However 90% of the time there is harmony in the house and my bonded pair have not stressed or lost their bond at all. There are lots of people on here with multiple rabbits. It's alot to think about but if you have the means, resources, time and patience it could be a nice addition.

You could end up with a very difficult bun or a very mellow one that blends in very well. Best of luck to you.
 

Blue eyes

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Trios are indeed difficult to maintain. One male with multiple females is the more likely scenario for success. Two males will compete over the female.
I speak from my experience. I attempted to bond 2 brothers with my female. The brothers were both so mellow and already got along well (though were not bonded). The dynamic of having a female caused continued jostling over a 4 week period to see which bun would be boss. In the end, the 2 brothers finally had it out and became irreconcilable.
I ended up with just one of the brothers with my girl (the rescue knew it was a long shot and took the brother back).

Here is some more info on trios at this site. I actually emailed her along the way in attempting my bond of three. Scroll down a bit to the section on "possible combinations."
http://www.cottontails-rescue.org.uk/matchups.asp


If you want a third, it might be best to keep the third separate so as not to risk destroying the existing bond. Or you could even get an already bonded pair if you want more bunnies.
 

RemixMom

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From the looks of it, it sounds like it will be a difficult process, and I really don't want to risk losing the bond between my male and female. I think I will hold off getting another bun, but if I so happen to come across one that's really in need, then it's worth a try! Thank you for the replies. This helped a lot.
 

Imbrium

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as others have said, trios are very tricky and even if you bond them, the bond can break inexplicably... sometimes it can be repaired, but there's no guarantee (the same is true of same-sex bonds). if you decide you'd like another rabbit, my advice would be to save two rescue bunns instead of one and bond them into a second pair :)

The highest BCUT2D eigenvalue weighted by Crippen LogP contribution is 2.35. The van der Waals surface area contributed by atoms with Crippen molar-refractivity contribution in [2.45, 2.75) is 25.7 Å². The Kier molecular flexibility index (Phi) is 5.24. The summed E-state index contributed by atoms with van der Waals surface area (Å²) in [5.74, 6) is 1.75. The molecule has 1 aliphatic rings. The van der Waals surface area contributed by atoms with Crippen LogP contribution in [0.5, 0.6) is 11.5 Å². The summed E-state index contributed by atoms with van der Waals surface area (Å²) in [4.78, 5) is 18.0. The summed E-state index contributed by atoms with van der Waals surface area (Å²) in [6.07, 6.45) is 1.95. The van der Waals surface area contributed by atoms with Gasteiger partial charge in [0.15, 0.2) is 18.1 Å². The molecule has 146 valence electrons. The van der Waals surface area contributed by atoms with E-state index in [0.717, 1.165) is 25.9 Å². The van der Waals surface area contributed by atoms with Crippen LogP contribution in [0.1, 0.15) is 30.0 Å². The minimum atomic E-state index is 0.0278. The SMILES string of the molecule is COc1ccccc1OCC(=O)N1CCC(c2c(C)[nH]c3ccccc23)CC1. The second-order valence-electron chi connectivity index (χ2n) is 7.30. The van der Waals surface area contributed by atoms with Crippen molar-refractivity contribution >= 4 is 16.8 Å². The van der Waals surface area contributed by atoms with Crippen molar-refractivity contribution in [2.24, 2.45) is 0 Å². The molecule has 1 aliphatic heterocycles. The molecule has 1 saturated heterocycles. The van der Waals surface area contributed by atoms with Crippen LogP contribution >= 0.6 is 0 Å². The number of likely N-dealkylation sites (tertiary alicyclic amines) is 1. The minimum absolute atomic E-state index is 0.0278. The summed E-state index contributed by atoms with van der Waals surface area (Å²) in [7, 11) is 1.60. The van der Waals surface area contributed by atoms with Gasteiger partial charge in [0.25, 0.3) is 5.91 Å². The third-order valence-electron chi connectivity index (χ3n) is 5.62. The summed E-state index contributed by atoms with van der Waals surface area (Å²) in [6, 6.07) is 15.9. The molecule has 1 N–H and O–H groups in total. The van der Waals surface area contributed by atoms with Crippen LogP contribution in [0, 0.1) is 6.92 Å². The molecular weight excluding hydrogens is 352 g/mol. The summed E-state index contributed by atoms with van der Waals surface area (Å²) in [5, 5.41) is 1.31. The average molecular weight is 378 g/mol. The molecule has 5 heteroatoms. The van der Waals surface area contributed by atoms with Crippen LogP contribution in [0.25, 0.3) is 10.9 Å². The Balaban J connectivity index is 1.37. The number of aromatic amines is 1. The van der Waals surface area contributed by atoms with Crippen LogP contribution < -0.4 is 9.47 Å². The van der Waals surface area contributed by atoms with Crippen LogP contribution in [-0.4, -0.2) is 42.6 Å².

Mika77

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I had a trio. My pairs were easy to bond but when I tried adding a third it was much harder and a lot of fighting took place in the beginning. Eventually they all got along but had arguments fairly often. The male liked the original female but was not too crazy about the new one. The two females got along okay for the most part but had occasional fights. This may just be my bunnies but their potty habits got a lot worse and they no longer were good with the litter box. Also they lost all interest in people and were very antisocial towards me (initially only one female did not like people but the other was very friendly and the male was friendly as well, once all three bonded they became almost wild towards people). I lost both females last year, one to disease and the other to an accident, not a good bunny year. Now the male is on his own and for a while I felt bad for him but he seems to be doing well and is much more friendly plus totally litter box trained.